1) Solving the Hamiltonian 1.1) A common problem that we encounter in quantum mechanics is matrix diagonalization. This arises when the Schrodinger...
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I need some help with question 1.7. I guess I should use the determinant to solve for the energies, but I only got

an idea and don't know how to start exactly. HW1.png

HW1.png

1) Solving the Hamiltonian 1.1) A common problem that we encounter in quantum mechanics is matrix diagonalization. This arises when the Schrodinger equation H W) = E |1,b) is solved by expressing W) as a linear combination
of N orthonormal functions Mm): N
lib) : Zen Man) ((¢kl ¢n) : 5km): where the coefficient cn may be complex. Show that, by expressing W) in this basis, the
Schrodinger equation takes the form of a linear system of N equations: N
2%.k((¢klfl|¢n> was...) = [Us 6 {1....,N}. where the index k distinguishes among the equations in the system. 1.2) Let N = 2. Explicitly write out the two equations that make up the system of equations referenced
in the previous question. 1.3) Write out the determinantal equation that must be satisfied in order for a nontrivial solution to
exist for this system of equations. MathChapter E in McQuarrie provides a discussion on this
topic. 1.4) The Hamiltonian operator (and any other operator whose eigenvalues correspond to physical
observables) is Hermitian. A Hermitian operator has the property (¢k| H Mn) : (gbn| H |qbk)*. In
matrix form, this means that the element at position 1743,11. [denoted Hm) is the complex conjugate
of HT“, (and vice-versa). If all elements are real, then H3,” : Hflk. Assume that all terms in the
determinant you wrote in the previous question are real, and solve it for E. 1.5) Let H11 : 3/2, H12 : —\/§/2, and H22 : 5/2. Solve for the two values of E and their respective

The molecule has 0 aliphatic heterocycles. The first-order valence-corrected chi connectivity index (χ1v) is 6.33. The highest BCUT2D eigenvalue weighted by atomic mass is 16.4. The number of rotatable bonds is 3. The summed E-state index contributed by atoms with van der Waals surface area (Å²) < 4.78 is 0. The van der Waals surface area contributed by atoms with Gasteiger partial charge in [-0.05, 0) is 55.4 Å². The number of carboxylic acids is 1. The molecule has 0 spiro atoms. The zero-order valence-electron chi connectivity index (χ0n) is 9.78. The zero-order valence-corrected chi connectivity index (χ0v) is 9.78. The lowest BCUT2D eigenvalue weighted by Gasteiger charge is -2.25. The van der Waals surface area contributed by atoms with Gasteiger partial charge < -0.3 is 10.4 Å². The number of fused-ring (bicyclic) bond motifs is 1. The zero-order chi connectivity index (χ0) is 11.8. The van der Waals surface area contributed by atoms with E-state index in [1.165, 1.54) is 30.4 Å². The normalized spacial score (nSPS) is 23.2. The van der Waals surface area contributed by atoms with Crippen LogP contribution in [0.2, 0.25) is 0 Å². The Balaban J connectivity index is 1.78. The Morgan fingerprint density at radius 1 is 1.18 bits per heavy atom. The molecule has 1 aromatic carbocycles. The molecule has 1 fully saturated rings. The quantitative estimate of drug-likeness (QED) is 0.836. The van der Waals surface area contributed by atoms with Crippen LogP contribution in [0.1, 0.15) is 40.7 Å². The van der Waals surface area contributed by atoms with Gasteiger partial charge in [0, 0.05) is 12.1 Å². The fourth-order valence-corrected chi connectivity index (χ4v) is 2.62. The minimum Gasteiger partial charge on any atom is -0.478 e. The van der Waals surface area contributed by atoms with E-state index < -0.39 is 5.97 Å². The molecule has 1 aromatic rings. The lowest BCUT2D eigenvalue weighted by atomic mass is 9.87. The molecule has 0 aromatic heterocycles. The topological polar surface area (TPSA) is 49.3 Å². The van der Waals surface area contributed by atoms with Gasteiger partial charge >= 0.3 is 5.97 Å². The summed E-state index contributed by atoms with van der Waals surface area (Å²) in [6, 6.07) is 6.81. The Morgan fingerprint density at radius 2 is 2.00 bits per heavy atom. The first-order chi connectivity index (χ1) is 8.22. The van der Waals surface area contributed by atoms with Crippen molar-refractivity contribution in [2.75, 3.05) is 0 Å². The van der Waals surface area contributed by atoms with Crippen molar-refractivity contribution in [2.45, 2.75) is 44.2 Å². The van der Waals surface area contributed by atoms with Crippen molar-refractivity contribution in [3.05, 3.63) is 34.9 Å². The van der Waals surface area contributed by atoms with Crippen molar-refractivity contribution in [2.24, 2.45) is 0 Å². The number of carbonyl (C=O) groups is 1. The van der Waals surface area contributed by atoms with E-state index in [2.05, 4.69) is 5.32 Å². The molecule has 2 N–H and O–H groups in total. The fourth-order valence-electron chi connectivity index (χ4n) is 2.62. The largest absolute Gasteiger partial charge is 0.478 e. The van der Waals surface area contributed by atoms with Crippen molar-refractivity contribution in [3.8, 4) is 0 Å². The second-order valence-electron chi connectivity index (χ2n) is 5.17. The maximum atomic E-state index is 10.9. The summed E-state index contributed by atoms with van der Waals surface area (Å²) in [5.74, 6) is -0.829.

(normalized!) eigenfunctions. 1.6) Write out the determinantal equation for the case in which the eigenfunctions are normalized, but
not orthogonal. That is, 1, kzn “ka $11) : {Slang kfié n 1.7) In class, we derived the energy levels and wavefunctions for H2+ under the Born-Oppenheimer
approximation. We let the wavefunction be RD) 2 c1 |13A) + c2 |133), where the basis functions
represent 13 hydrogen orbitals centered on each atom. Then, we redefined our Hamiltonian as
H : Hg + V, where H0 is a hydrogen atom Hamiltonian, and ‘7 contains the potential from
another nucleus. Expressed this way, the Hamiltonian in matrix form is: 3,, + J Emma) + K
1E1135“?) + K E13 + J l where E13 is the energy of a 13 orbital of an H atom, J is the Coulomb integral (13A| V |13A},
K is the exchange integral (1314”? |1sB), and EU?) is the overlap integral (13A| 133), which
depends on the internuclear separation R (constant under the B0 approximation). The H atom
basis functions are normalized, but they are not orthogonal. Using the strategy from the previous
question, solve for the energies and normalized eigenfunctions.

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